The ASEAN and the United States on Wednesday pledged to forge close ties in economy, politics, education, science and technology, according to a joint statement.
Held at Phnom Penh's Peace Palace, the ASEAN-U.S. foreign ministers' conference was co-chaired by Philippine Secretary of Foreign Affairs Albert F. Del Rosario and U.S. Secretary of State Hillary Clinton.
The U.S. announced the Asia Pacific Strategic Engagement Initiative designed to increase U.S. assistance to the region, reaffirming the U.S. commitment to advance its partnership with ASEAN.
The Ministers noted with satisfaction the enhancing and expanding of the ASEAN-U.S. cooperation, which has contributed to the maintenance of peace, stability and prosperity in the region.
ASEAN welcomed the U.S. proposal for the "Commitment to Connectivity: ASEAN-U.S. Business Forum" to be held on July 13 in Siem Reap, Cambodia, saying that the forum will bring together ASEAN and U.S. senior officials and business leaders to discuss how best to align public and private efforts to support ASEAN integration and connectivity.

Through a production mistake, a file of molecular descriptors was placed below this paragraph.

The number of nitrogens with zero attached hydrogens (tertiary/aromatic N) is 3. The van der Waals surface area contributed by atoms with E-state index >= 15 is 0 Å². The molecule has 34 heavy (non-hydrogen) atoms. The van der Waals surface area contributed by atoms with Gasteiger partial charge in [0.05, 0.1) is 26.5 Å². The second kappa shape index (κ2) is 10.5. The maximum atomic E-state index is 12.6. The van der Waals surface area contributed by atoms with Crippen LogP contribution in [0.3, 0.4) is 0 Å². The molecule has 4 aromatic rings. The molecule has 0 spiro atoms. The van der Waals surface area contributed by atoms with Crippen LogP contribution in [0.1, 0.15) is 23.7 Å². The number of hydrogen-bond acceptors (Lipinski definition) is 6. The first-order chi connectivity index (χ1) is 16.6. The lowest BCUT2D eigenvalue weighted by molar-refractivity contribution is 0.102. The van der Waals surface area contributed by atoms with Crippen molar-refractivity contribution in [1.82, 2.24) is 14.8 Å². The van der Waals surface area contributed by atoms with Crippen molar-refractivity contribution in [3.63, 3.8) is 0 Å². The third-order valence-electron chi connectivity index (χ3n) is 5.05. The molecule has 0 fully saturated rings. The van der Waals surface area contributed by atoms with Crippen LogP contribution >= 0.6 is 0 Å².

ASEAN welcomed the U.S. support to the implementation of the Master Plan on ASEAN Connectivity, which constitutes an important component for bridging the development gap within ASEAN.
ASEAN welcomed efforts by the U.S. to increase its investment in the Lower Mekong Region through the Lower Mekong Initiative to advance ASEAN integration and connectivity.
ASEAN welcomed the U.S. announcement to launch an ASEAN Fullbright pilot program and commended efforts to invigorate science and technology cooperation, particularly in the area of health service.
The meeting recognized the growing significance of maritime cooperation in the region and underscored the importance to regional peace and stability of ensuring maritime safety, freedom of navigation, respect for international law, and unimpeded lawful commerce in the South China Sea.
"The meeting expressed support for the full and effective implementation of the ASEAN-China Declaration on the Conduct of Parties in the South China Sea (DOC), as well as the early conclusion of a Code of Conduct, in accordance with universally recognized principles of international law, including the 1982 UNCLOS," the statement said.
However, the Chinese side stressed that the DOC was jointly signed by China and ASEAN countries in 2002, and should be complied by all members concerned. Otherwise, it will undermine mutual trust.
Some ASEAN countries proposed to start discussion on a code of conduct in the South China Sea. The Chinese side expressed willingness to consider the proposal seriously and hopes to be able to start discussion on COC when conditions are ripe.
The Association of Southeast Asian Nations (ASEAN) groups Brunei, Cambodia, Indonesia, Laos, Malaysia, Myanmar, the Philippines, Singapore, Thailand and Vietnam.